Thought Experiment: Should Atheists End all Metabolism in Their Brain?

In summary, the conversation is about the perspective of an atheist who is struggling with the idea of life having no meaning after death. They argue that once we die, our consciousness and memories are lost forever and it would be as if we never existed. They question the point of accomplishing anything in life if it ultimately leads to nothingness. Others in the conversation suggest finding joy and purpose in the present moment and not worrying about what happens after death. The conversation also touches on how humans have evolved to stay positive and not give up on life.
  • #1
Synaptic
Hello,

I'm an atheist: a mentally disabled one with depression and no future. So perhaps this may bias my point of view:

When we atheists die, we will have no memories and conscious awareness of our success and failures in life because our consciousness and memories are lost for eternity, becoming nothing more than dirt in the ground. It would be as if we had never existed, from a first-person point of view.

Some may say that their lives do count because their successes will benefit future generations. But, once you die, you will not be conscious to observe and enjoy watching future generations benefit from your contributions; you may feel good about it now, but once you are dead, it makes no difference.

Therefore, why bother to accomplish anything? Why live a stressful life trying to compete in the Darwinian struggle, when in the end, it is all for nothing? Why not just end all metabolism in our brains?
 
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  • #2
Hey, those atoms were LOANED to you. Make some use of them! Don't make the cosmos grumpy with you. You pay your interest back in love and laughter and knowledge.

I know what it means to be depressed.

The main issue I see here is that you assume that you should live for some greater concept, ie god. Without that, and the promise of some "after-life", there is no point. That's what I gather from your post.

Why not live to live? Breath the air into your lungs. Smile at things that make you happy. The smallest pleasures in life are for the individual alone.

Accomplish things for the fun of it. Don't bother with some grand idea if that isn't your thing. We're self aware, which causes this sort of "what the hell is the point?" issue. However, I suggest not dwelling on it.

And I find more joy in the "you may feel good about it now, but once you are dead, it makes no difference". I use that as a response to silly things, like what I was to do for a funeral. Oh, well, you know. Party on my grave, what will I care, I'll be dead!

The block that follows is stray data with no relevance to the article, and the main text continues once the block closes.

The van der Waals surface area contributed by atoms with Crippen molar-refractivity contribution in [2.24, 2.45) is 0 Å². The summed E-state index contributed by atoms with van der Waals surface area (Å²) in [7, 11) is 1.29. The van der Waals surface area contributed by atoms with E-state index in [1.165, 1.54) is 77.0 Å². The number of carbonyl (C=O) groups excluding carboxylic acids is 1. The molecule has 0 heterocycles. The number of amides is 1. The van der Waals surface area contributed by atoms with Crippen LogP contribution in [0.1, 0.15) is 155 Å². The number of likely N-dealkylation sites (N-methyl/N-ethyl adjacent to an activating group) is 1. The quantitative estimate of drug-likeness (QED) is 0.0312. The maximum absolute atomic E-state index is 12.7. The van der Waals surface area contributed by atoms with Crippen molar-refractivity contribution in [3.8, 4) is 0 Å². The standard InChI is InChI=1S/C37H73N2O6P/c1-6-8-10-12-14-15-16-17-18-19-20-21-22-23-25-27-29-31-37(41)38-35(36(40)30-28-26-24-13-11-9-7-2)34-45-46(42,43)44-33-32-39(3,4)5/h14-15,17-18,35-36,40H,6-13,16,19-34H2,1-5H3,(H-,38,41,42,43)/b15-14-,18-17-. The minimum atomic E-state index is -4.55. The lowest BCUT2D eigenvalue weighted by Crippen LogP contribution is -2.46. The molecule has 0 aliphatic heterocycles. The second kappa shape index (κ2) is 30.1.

Cheers
 
  • #3
Perhaps this is why atheism never caught on for most humans: evolution would select against a purely rational, objective, and scientific world-view, for such people would probably not reproduce, thinking it was pointless, and/or they would just end their lives or not fight hard to preserve it.
 
  • #4
HayleySarg said:
Hey, those atoms were LOANED to you. Make some use of them! Don't make the cosmos grumpy with you. You pay your interest back in love and laughter and knowledge.

I know what it means to be depressed.

Cheers

I would agree with you, but being chronically depressed combined with major cognitive/intellectual deficiencies, I am forced to live a blue-collar life, if even that: very unpleasant being poor. No big deal: compared to the age of the universe, 13.77 billion years, our lives of about 75 years is statistically insignificant; it can be ignored. Therefore, based on human statistics, we don't exist. If we don't exist, why worry about anything, since there is nothing to worry about since our lives are just an illusion?
 
  • #5
Some may say that their lives do count because their successes will benefit future generations. But, once you die, you will not be conscious to observe and enjoy watching future generations benefit from your contributions; you may feel good about it now, but once you are dead, it makes no difference.

Therefore, why bother to accomplish anything? Why live a stressful life trying to compete in the Darwinian struggle, when in the end, it is all for nothing? Why not just end all metabolism in our brains?
If you felt that if you died, any good you did on Earth would be pointless because you don't get to view it from heaven, then that's your problem. That's just you. Not everyone feels that way.
 
  • #6
leroyjenkens said:
If you felt that if you died, any good you did on Earth would be pointless because you don't get to view it from heaven, then that's your problem. That's just you. Not everyone feels that way.

What do you mean? Can you elaborate please? How do other people feel? What percent of them feel a certain way? How many different permutations of feelings are there, and what percent of humans fit into each one? Why do they feel that way? Can you put it in an evolutionary context? What about a rational context? Thanks!
 
  • #7
I won't post my story again, but let's say I can almost certainly guarantee I know your perspective.